TAMPA — Jeannie Pierola is one of the Tampa Bay area's most celebrated chefs, but it's been some time since she parlayed that into a restaurant of her own. That will change next week when she unveils her newest creation: edison: food+drink lab, a lower-case restaurant by an upper-case chef.
Edison opens Aug. 7 in the space occupied briefly by Knife & Co. at 912 W Kennedy Blvd., near Edison Avenue, which partly inspired the name. Many months in the making, edison is not reminiscent of Bern's Steak House, her most recent permanent home, nor of Pierola's early ventures, Cool Beans and Boca. Lunch and dinner diners can expect New American cuisine, including trendy tweaks on familiar comfort foods.
After leaving Bern's and sister restaurant SideBern's in 2007, Pierola spent a couple years traveling, consulting and expanding her considerable repertoire. Returning to Tampa, she began a series of pop-up restaurant events she called KitchenBar in 2010, holding her fourth and most successful one at the short-lived Knife & Co. in December.
After its one-month run of KitchenBar, Knife & Co. never reopened, its windows papered over as if a new project were gestating quietly inside.
"I've wanted so long to do a fun place, a casual joint with no pretense," Pierola said. But although she sees edison as an affordable and relaxed restaurant, she hopes it will benefit from the globe-trotting explorations of KitchenBar. Pierola wasn't specific about menu prices but indicated they would be moderate.
"We're always expanding our repertoire, which is always going to reflect global influences. We're going to be doing foods that are common and everyday, but bringing something new and creative to them. We're going to be doing an egg of the day, a charcuterie/cheese board of the day and a PBJ of the day — things like a pistachio butter and orange marmalade on pistachio brioche. We've assembled such a talented team."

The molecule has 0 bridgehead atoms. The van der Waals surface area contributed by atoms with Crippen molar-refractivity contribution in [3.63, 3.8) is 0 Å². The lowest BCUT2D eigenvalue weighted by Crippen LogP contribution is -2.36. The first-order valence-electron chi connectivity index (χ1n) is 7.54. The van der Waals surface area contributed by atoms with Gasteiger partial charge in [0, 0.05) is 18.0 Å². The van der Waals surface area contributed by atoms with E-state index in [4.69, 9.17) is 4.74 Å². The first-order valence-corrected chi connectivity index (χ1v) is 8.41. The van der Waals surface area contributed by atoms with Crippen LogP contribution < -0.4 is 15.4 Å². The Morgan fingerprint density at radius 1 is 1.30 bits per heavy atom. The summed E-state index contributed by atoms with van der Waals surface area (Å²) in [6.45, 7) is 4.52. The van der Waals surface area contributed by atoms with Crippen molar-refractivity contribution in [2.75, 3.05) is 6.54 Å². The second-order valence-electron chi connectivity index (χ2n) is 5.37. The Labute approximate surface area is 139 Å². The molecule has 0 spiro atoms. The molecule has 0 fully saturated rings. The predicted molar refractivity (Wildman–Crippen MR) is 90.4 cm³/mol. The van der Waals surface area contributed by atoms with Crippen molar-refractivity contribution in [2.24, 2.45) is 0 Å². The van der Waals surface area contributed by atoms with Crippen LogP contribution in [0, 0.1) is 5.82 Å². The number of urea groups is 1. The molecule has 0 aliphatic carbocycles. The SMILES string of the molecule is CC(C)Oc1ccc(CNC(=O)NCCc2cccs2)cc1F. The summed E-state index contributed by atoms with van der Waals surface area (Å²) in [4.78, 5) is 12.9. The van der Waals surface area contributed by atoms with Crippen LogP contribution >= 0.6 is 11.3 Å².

She rattles off a list of key players, all women. Among them, Erin Kelley, whom she describes as "one of the breakout pastry chefs in this community," Donna Fullenwider as bar manager, Melissa Judge in management, and Allison Beasman and Patrice Murphy in the kitchen. Several are longtime associates of Pierola, having worked with her on the pop-ups and at Bern's and SideBern's. Beasman was the executive chef of the short-lived Knife & Co., and both she and Murphy worked with Pierola on several of the pop-ups, which didn't always endear them to the host restaurants.
Owners at Pinky's, Restaurant BT and Chefs on the Loose had conflicts with Pierola over the details of KitchenBar's tenancy, although all agreed that Pierola is a genius in the kitchen.
As the restaurant's namesake, Thomas Edison, so famously said, genius is 1 percent inspiration, 99 percent perspiration. So it's apt that Pierola has spent the past few months at the Kennedy site perspiring.
In the space that was once Algusto, the industrial chic design is inspired by Richard Zingale of Urban Studio Architects and executed by concept branders at s+w design with the help of local artist Ron Francis. The main restaurant seats 104, with an annexed private dining space at 916 W Kennedy Blvd., called Lab 916. Pierola hopes the no-nonsense design is an appropriate setting for "an inventive everyday restaurant with great culinary chops."
Although the launch comes just weeks before the Republican National Convention takes over downtown, Pierola says she has not booked any RNC business at this point. She is still hopeful about convention bookings in the private dining space, and anticipates a lot of downtown walk-in business for lunch and dinner during that time.
A reasonable guess, as Pierola is one of a small handful of local chefs who has name recognition outside the Tampa Bay area. A nod to the famous inventor and longtime Florida resident, Pierola hopes edison will be a showcase for her own brand of invention.
"To me, cuisine is three things. It's the products. There's technique, that's the second part. And then, of course, there's creativity. These are our core values."